June 6 – Ocean City – 10 A.M. until Noon

June 12 – Cape May – 10 A.M. until Noon

June 12 – Sea Isle City – 1 P.M. until 3 P.M.

June 13 – Wildwood – 10 A.M. until Noon

“I want to thank our staff with the Cape May County Health Department,” said Thornton. “We are blessed to have a tremendous staff working for the County during this very difficult time. Encouraging people to take proper safety precautions is one of the ways we will safely get our County reopen as we continue to work with the Governor’s office.”


Contact Tracing Information and Job Portal

Contact tracing, a core disease control measure employed by local and state health department personnel for decades, is a key strategy for preventing further spread of COVID-19. Contact tracing is part of the process of supporting patients with suspected or confirmed infection.

In contact tracing, public health staff work with a patient to help them recall everyone with whom they have had close contact during the timeframe while they may have been infectious. Public health staff then warn these exposed individuals (contacts) of their potential exposure as rapidly and sensitively as possible.

Contacts are provided with education, information, and support to understand their risk, what they should do to separate themselves from others who are not exposed, monitor themselves for illness, and the possibility that they could spread the infection to others even if they themselves do not feel ill.

Contacts are encouraged to stay home and maintain social distance from others (at least 6 feet) until 14 days after their last exposure, in case they also become ill. They should monitor themselves by checking their temperature twice daily and watching for cough or shortness of breath. To the extent possible, public health staff should check in with contacts to make sure they are self-monitoring and have not developed symptoms. Contacts who develop symptoms should promptly isolate themselves and notify public health staff. They should be promptly evaluated for infection and for the need for medical care.

Recently, Governor Murphy highlighted the state’s effort to build a contact-tracing corps that will supplement the roughly 800 staff and volunteers now doing this work on a local and county level. The governor said the state would tap public health students at Rutgers University and other colleges for assistance, plus contract with a staffing company to hire additional tracers.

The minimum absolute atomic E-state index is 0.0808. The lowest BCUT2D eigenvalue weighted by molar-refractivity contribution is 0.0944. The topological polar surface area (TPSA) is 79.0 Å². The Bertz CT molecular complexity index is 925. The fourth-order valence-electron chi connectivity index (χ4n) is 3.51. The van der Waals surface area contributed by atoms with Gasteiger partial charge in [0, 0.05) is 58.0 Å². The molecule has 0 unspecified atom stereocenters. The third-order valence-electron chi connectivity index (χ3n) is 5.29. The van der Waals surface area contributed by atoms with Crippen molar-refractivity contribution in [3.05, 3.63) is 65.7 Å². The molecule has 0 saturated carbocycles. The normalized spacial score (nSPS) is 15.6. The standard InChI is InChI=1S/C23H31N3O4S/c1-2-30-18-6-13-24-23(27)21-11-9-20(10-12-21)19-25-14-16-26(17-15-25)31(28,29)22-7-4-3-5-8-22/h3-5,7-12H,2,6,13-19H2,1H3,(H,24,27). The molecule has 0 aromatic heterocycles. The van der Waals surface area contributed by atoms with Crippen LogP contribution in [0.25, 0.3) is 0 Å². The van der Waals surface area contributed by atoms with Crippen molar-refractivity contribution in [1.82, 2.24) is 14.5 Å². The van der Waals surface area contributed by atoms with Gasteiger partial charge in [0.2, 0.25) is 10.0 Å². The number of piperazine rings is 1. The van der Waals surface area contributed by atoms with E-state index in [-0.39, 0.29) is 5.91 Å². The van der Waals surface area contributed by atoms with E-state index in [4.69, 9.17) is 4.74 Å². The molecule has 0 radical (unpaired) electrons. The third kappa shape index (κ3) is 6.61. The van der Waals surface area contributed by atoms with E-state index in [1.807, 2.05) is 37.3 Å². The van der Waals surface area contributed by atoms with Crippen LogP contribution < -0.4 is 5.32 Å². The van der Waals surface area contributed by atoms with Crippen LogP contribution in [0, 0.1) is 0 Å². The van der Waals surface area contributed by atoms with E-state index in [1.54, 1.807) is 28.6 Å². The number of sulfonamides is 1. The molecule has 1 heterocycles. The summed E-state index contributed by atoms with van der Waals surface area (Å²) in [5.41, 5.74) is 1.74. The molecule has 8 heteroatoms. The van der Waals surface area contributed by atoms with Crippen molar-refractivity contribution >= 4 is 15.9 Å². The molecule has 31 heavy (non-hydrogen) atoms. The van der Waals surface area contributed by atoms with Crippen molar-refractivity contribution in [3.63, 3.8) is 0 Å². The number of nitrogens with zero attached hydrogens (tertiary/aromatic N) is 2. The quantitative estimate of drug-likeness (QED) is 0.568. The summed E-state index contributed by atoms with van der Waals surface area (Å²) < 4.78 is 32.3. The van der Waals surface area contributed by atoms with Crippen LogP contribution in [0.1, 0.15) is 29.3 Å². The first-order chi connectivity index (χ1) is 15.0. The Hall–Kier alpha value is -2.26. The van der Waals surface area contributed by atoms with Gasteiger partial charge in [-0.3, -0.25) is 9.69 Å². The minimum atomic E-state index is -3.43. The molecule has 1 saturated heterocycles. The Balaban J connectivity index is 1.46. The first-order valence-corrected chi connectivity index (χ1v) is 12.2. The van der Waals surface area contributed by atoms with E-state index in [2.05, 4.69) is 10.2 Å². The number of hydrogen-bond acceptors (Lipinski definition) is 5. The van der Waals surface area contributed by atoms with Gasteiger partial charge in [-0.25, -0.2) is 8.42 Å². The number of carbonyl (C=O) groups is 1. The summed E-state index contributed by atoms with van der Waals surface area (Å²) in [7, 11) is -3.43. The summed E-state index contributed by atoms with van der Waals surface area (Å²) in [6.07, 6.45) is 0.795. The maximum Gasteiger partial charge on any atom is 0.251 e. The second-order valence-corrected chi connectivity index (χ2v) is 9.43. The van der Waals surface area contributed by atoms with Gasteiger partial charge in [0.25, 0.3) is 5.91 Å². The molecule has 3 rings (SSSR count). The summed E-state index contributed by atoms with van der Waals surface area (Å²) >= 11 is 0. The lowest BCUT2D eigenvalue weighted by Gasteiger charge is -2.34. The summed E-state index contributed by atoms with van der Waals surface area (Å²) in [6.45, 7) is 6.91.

Murphy said contact tracers will be paid $25 an hour, and will either be employed by the state, Rutgers or the contractor, officials said. (Interested individuals can also sign up online.)

https://covid19.nj.gov/forms/tracer

The state will foot the bill for a new technology platform to provide training and data-collection functions for all contact tracers, regardless of where they are deployed, officials said. Their findings will be compiled in a central state database, although the privacy of those who test positive will be protected, according to DOH.

Call your healthcare professional if you have concerns about COVID-19 and your underlying health conditions. Stay up to date on the current situation as it evolves. Some reliable sources are New Jersey Poison Information and Education System hotline at 211 or 1-800-962-1253, the Centers for Disease Control and Prevention at www.cdc.gov, the World Health Organization at www.who.int, the New Jersey Department of Health at COVID19.nj.gov. For additional information visit https://capemaycountynj.gov/ or Cape May County Department of Health at www.cmchealth.net, also like us on Facebook.


Social Distance Ambassadors are Coming to your Community 

5/12/20- Cape May County Department of Health is proud to announce their social distance campaign, Six Feet Saves. Six Feet Saves is an educational campaign that will be implemented to remind individuals to keep their distance to help slow the spread of COVID-19. Social Distance Ambassadors will be monitoring high volume areas, such as boardwalks, to remind individuals to keep their six feet, and to give educational materials on how to prevent being exposed.